We've all been there before: it's spring break, and you've got a couple relatives staying over, and unsurprisingly they brought their laptops, smartphones, and tablets with them which of course all need to connect to wifi. Normally this shouldn’t be a problem...right? Yes, but ‘normally’ is the key word here. For whatever reason, not all of the computers in your house have played nicely together over wireless, and the result is a networking conflict that effectively takes out all internet access for every computer involved. Uh oh! What do you do now? Here are a few tips and tricks:
The first tool we’ll take a look at is called ‘ipconfig’. This is a command line (or text-only) program built into the last several versions of Windows. Though the tool can be used for several purposes, the two main functions we are concerned about in this instance are a) telling us what our local IP address is (e.g. 192.168.1.1) and b) giving us a new local IP address. When you see your computer complaining that there is an “IP Address Conflict” preventing you from accessing the network, hold your Windows key and hit the letter ‘R’ to bring up a ‘Run’ prompt. Type in “cmd” (without the quotes) and hit ‘Enter’ to pop open a Command Prompt window like you see in the image above. From here using ipconfig is quite simple. If you just want to view your IP addresses, simply type “ipconfig” (again without the quotes), press ‘Enter’, and then scroll through the results until you find your local IP Address, which will almost always begin with either 192.168 or 10.0. The last two numbers are the ones to watch out for: in order to solve an IP conflict, you must find which two (or more) computers end with the same numbers. To clarify, taking the screenshot above as an example, we see that one computer has an IP address of 192.168.1.102. Therefore, assuming this is the first conflicting computer, we have to run ipconfig on all the other computers on the WiFi network to see if one of the others also reads 192.168.1.102. Once you’ve found the two troublemakers, fixing the problem is easy. Simply run the commands “ipconfig /release”, then “ipconfig /renew”, and lastly, “ipconfig /refresh” (all without the quotes). As a result you will have given one computer a new local IP address, thus resolving the conflict. Your internet should work as normal now.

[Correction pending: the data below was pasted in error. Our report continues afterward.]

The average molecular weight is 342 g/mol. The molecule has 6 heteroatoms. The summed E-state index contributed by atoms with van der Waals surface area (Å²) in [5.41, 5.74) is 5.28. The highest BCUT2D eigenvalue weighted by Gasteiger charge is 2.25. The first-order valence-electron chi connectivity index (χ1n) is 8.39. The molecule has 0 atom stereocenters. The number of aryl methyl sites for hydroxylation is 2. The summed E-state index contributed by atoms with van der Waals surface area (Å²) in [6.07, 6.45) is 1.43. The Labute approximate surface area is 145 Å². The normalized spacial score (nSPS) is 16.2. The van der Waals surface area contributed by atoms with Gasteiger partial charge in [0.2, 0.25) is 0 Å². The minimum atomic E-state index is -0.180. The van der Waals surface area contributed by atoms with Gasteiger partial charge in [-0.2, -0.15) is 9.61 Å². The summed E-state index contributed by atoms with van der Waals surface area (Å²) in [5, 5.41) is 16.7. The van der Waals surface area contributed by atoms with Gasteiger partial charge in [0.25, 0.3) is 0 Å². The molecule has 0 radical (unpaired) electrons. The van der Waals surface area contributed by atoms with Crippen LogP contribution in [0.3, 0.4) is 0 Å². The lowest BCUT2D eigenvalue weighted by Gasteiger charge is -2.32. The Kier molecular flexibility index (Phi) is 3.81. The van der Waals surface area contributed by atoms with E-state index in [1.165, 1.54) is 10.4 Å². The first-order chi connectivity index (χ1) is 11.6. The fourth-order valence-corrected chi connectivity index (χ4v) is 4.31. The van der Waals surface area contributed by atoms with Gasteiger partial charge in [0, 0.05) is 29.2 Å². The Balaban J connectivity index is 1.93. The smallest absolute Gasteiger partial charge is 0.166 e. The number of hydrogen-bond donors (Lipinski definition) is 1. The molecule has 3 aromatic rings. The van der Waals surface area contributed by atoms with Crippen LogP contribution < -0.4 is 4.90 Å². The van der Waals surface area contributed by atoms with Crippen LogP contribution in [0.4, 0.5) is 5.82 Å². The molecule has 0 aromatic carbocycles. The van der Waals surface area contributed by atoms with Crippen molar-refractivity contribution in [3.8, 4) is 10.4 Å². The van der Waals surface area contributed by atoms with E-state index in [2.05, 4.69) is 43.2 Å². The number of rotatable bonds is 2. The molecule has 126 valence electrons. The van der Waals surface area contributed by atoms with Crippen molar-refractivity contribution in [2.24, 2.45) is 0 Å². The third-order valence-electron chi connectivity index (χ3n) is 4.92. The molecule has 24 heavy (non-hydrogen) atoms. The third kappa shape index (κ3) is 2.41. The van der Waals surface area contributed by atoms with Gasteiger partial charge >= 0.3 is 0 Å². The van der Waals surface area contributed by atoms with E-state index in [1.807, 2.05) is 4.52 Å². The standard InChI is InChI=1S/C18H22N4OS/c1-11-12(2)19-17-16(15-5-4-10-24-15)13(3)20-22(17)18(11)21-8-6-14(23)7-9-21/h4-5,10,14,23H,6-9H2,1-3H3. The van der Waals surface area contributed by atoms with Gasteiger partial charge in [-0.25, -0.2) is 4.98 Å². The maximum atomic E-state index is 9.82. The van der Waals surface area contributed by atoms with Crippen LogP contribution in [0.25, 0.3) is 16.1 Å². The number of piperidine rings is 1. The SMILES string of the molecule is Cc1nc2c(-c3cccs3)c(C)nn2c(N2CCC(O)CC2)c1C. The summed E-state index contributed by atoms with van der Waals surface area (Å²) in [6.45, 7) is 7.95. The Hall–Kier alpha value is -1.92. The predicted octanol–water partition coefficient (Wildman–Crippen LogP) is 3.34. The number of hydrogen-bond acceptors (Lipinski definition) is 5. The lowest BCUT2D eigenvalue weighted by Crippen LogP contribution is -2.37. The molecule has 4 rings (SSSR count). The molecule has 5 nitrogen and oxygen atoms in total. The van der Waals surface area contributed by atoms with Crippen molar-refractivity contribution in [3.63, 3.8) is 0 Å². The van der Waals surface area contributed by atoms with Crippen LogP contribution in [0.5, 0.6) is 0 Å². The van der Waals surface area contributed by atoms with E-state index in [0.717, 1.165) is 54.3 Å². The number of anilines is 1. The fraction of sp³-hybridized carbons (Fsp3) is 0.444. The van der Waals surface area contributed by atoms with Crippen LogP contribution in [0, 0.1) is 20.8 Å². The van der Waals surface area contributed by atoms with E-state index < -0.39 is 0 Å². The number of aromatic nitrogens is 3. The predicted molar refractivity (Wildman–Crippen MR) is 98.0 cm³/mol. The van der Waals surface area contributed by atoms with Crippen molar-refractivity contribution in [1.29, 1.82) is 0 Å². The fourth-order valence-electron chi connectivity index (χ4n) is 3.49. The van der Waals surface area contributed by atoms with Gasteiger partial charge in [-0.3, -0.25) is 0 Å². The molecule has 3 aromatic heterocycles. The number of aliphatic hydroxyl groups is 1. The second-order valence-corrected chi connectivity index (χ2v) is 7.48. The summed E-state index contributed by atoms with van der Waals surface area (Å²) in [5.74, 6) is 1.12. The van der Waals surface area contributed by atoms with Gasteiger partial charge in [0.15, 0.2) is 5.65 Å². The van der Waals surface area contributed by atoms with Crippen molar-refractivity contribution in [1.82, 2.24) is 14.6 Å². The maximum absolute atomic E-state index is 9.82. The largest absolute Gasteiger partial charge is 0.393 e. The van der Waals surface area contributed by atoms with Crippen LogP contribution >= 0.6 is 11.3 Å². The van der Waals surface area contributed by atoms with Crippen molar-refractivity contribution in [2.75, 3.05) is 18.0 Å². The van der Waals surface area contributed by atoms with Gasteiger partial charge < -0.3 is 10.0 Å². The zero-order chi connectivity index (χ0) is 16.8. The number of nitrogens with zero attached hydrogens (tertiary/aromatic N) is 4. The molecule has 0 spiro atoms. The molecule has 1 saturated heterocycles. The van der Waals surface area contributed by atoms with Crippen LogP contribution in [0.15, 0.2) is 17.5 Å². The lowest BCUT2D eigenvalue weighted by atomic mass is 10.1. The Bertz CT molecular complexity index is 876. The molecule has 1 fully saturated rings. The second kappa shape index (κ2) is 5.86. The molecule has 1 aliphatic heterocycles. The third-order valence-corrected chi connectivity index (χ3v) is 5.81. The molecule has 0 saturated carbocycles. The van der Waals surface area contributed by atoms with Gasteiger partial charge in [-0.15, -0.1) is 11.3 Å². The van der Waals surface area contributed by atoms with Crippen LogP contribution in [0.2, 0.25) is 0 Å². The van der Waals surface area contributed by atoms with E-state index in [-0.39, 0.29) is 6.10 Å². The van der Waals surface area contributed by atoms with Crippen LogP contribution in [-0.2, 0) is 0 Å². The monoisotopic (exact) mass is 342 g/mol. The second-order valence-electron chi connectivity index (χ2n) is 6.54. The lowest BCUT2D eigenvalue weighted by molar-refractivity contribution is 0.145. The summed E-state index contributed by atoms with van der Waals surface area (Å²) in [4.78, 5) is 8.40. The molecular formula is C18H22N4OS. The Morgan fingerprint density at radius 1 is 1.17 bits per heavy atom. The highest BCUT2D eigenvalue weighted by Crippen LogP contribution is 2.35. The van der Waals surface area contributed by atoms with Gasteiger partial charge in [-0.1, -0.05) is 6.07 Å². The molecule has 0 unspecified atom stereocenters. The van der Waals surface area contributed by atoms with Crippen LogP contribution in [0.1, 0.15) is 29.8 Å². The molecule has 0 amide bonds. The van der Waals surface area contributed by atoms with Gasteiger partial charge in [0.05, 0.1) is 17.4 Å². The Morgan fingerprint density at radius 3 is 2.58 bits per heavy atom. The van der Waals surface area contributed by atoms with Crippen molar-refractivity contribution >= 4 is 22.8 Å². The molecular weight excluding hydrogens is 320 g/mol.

Sometimes you might not find yourself on Windows though, or even if you do ipconfig won’t cut it, or you just won’t have enough information to know which ipconfig commands to invoke. What can often reveal some helpful information is accessing your WiFi router via any computer connected to its wireless network. To do so, open up the browser or your choice (personally I would recommend either FireFox or Google Chrome) and in the address bar, type 192.168.1.1. Unless you’ve specifically set things up otherwise, this should always be the local IP address of your router. You will have to log in using preset credentials, but they are usually easy to find. Simply Google the model number of your router with “login credentials” (e.g. Netgear WNDA3100 login credentials) and the results will likely turn up quickly. Typically the credentials are intentionally easy by default. Expect the username to be “admin” or “default” and the password to be “password” or “default”–something along those lines. At any rate, once you’ve logged into your router, you can view logs of recent activity, which should reveal any errors that have taken place that might keep you from accessing the internet (yes, you can still access the router or other local IP addresses while suffering from an IP conflict and similar errors). You can also alter broadcast frequency/channels, which might improve your WiFi signal depending on your situation, set up forwarded ports, and a host of other things as well. Be careful though, as if you aren’t sure you know what you’re doing, you could end up messing things up even worse. One thing I would recommend everyone do, however, is check for a firmware update for their router. Firmware updates to the router may improve its stability and performance, thus preventing errors from occurring again in the future. If all else fails, you should be able to remotely reboot your router through its web interface. Pretty nifty, huh?
Well, that’s the basics for two very practical built-in tools for addressing wireless networking problems. What kind of tools (built-in, third-party, free, paid, etc.) do you use for dealing with such situations?